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Whether it's at the supermarket, the dinner table, the office, or at a party, we can't stop talking about our diets. We're obsessed with how much and how often we eat. Here are 5 of the most common questions people ask nutritionists and guidelines for getting through the days and weeks with balance and moderation — the real secrets to maintaining a healthy weight.
1. Should I take a day off my diet?
Taking a day "off" your diet is like taking a day off life.
A diet is not something that you go on and off of — it's something you need to survive. But diet doesn't have to be synonymous with deprivation. Dieters who are under the rigid rules of unrealistic plans inevitably wind up watching their weight move up and down like the rhythm of a yo-yo, often longing for the days they can stray.
Inevitably, this stray day can morph into a week, or month, or even longer until you get back “on” track.
Instead, allow all foods to fit, but eat carefully, mindfully, with all your senses. There's a greater chance that your favorite clothing will fit, too. Your diet should build in indulgences so you won’t need to take a day off.
2. Are carbs bad for me?
Carbohydrates are maligned and misunderstood. It's the one group that most people cut out when they are dieting and it's the first group that they add back (with a vengeance) when they splurge.
But not all carbohydrates are alike. Wholesome, whole grain carbohydrates are an excellent source of energy and fiber and take longer to break down, helping us to feel more full and satisfied.
- Soluble fibers, like oats and barley, have cholesterol-lowering properties to help reduce risks of heart disease, while also controlling diabetes by curtailing spikes in blood sugar and insulin levels.
- Insoluble fibers found in whole wheat, brown rice, and bulgur may be particularly helpful when it comes to cancer prevention and they will provide a moving experience by helping food pass through your body more easily.
But even the right carbs could keep you from shedding pounds if you have portion distortion. A whole grain muffin the size of a basketball —albeit filled with fiber, fruit and healthy fats —could make a significant dent in your daily calorie budget, so be sure to read food labels to see what those carbs are costing you.
The carbs that give their group a bad name are generally those that come in concert with saturated fats or sugar, like pastries and candy.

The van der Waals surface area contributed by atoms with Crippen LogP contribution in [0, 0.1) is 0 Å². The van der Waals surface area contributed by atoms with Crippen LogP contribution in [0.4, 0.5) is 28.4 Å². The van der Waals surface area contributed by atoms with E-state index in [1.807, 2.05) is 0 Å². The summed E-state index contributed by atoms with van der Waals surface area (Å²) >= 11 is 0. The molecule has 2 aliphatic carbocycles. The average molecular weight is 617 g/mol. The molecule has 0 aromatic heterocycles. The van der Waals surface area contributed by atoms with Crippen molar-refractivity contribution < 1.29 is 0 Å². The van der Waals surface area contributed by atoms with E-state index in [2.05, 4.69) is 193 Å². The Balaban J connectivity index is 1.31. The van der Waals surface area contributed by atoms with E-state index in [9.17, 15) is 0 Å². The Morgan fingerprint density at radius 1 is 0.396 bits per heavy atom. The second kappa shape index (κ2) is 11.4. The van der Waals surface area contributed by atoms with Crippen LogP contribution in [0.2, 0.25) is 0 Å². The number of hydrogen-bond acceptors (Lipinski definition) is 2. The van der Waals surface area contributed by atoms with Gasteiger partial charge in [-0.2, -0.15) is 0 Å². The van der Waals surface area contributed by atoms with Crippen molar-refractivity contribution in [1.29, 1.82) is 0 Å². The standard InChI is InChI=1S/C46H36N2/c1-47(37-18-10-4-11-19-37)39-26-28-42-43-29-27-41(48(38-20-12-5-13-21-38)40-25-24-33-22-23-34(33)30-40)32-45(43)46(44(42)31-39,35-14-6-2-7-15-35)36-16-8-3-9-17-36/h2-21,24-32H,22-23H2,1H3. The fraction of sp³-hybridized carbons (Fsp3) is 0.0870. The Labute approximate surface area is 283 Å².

3. Will fats make me fat?
Fats should never have been called fats: they should have been called lipids, a name that's a little easier to swallow.
Whether on our bodies or in our food, we live in a nation that fears fat.
Think: Would you voluntarily want to add fat to your body? There is an assumption that if you eat fat, you will get fat, and that is simply not the case unless you eat too much fat, or protein or carbs, for that matter. It's the excess of any food that will bring on excess poundage.
Foods that contain fats can make you feel fuller and satiated longer. In other words, the right fats in the right amounts could actually help you to lose weight by squelching hunger and cravings.
To make calories count, choose fats with benefits:
- Olive oil
The right fat provides energy, cushions our organs and allows the body to absorb essential nutrients like vitamins A, D, E and K. Fats derived from plant sources are not only better for our bodies, but they also provide a creamy consistency and rich flavor. Try swapping in mashed avocado for butter the next time you bake.
4. Why is exercise not helping me lose weight?
Even if you're a spin class instructor, if you overeat, you can still be overweight. Weight loss is not the only goal of exercising. Being physically fit can strengthen your heart, lower blood pressure, and help to stabilize blood glucose levels to control diabetes. It also helps to beat stress and boost circulation to major organs like your brain, heart, and lungs.
If you don’t like exercising, try dancing, jumping rope, walking the dog, biking with your kids or doing an activity that you enjoy. The quickest route to weight loss and maintenance is a combo of a consistent diet and exercise routine.
5. When is the best time to weigh myself? Should I weigh myself?
The scale is a machine; it doesn't talk, it doesn't lie, it doesn't give rewards or punishments. But we tend to give this piece of equipment a power where a simple morning weigh-in may lead to a tumultuous roller coaster of emotions.
Studies have shown that weighing in regularly can help keep your weight in check.
I suggest stepping on the scale on Fridays and Mondays: If you’re down by a pound or so on Friday and then plan on a major weekend splurge, knowing that you‘re weighing in on Monday could make you think twice about unnecessary indulgences. If, on the other hand, a Friday weight is higher than anticipated, then the weekend may call for a more watchful eye.